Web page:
For a person who invented something called directed evolution, Frances Arnold has followed quite a meandering career path. As the highly intelligent daughter of a nuclear physicist, she seemed destined to become a scientist. In her teens she instead became an activist and hitchhiked from her Pittsburgh home to Washington, D.C., to protest the war in Vietnam. In her 20s, she worked on a solar project in South America and learned to get by on about $1 a day and tolerate flea-ridden beds before heading to the University of California-Berkeley for her PhD. “In the ’70s it was the thing to do,” she laughs. “I was looking for what I was and who I was.”
That’s an indulgence she doesn’t allow the proteins in her lab. Arnold, 56, is a professor of chemical engineering, bioengineering, and biochemistry at the California Institute of Technology. In the early 1990s, she pioneered a method to evolve proteins not found in nature. She starts by mutating DNA, the genetic blueprints for building proteins, by mixing it with molecules that cause it to copy itself with mistakes. The DNA with the mutations that seem most promising are inserted into living organisms, which translate the genes into proteins. This process is repeated over and over—sometimes up to 50 times—to get the desired characteristics.
A few years ago Arnold’s work led to a new kind of enzyme (a type of protein that helps speed chemical reactions) that can function in airless environments. It meant millions in savings for the biofuel company Gevo, which she co-founded in 2005, since its factory was able to make do without expensive air-circulation equipment. “She’s super-pragmatic in understanding what we need as a business,” says Patrick Gruber, chief executive officer of Gevo, which went public last year. Her techniques also helped Merck develop the diabetes drug Januvia. The mutated proteins can help factories be more environmentally friendly by reducing their reliance on toxic chemicals.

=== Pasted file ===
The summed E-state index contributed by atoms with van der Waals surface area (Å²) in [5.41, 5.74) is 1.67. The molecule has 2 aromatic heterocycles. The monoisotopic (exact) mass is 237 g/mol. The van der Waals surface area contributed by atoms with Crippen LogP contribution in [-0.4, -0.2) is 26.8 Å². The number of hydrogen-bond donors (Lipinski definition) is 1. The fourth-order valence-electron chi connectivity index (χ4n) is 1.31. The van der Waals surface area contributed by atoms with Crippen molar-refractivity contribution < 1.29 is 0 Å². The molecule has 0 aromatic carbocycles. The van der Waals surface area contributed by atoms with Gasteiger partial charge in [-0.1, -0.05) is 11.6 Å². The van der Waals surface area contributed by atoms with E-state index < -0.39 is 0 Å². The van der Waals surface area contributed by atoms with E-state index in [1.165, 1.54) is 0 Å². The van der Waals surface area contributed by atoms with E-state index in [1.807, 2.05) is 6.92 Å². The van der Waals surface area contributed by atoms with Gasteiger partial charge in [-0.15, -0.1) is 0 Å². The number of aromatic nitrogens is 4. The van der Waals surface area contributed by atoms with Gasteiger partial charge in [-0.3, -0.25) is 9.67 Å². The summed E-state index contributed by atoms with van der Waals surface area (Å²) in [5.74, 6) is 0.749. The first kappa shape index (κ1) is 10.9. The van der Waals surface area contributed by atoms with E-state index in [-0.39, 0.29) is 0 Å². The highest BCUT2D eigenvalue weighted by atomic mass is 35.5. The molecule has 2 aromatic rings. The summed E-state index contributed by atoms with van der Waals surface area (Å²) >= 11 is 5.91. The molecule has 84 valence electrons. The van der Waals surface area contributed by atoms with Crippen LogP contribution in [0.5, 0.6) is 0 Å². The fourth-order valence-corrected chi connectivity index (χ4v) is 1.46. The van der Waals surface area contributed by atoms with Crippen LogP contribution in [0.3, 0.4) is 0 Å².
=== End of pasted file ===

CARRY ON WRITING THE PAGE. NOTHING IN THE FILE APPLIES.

Arnold is working on proteins that could revolutionize brain imaging. Today researchers rely on MRIs to monitor brain activity. But MRIs only show changes in blood flow, an imperfect proxy for what’s actually happening in the brain. Arnold and her collaborators have developed proteins that bind to neurotransmitters and can be detected by MRIs. When injected into a patient, they reveal a map of the chemistry inside the brain. The technique is being tested on lab rats and could eventually help researchers study and create drugs for Alzheimer’s, Parkinson’s, and depression. “The real frontier is making these hybrid systems where you expand the capabilities of biology with chemistry,” Arnold says.
Arnold still travels frequently. Her office in Pasadena features large framed photos by the French photographer Yann Arthus-Bertrand, who specializes in aerial shots of diverse locales and environmentally sensitive areas around the globe. The photos “remind me why I am doing what I am doing,” she says.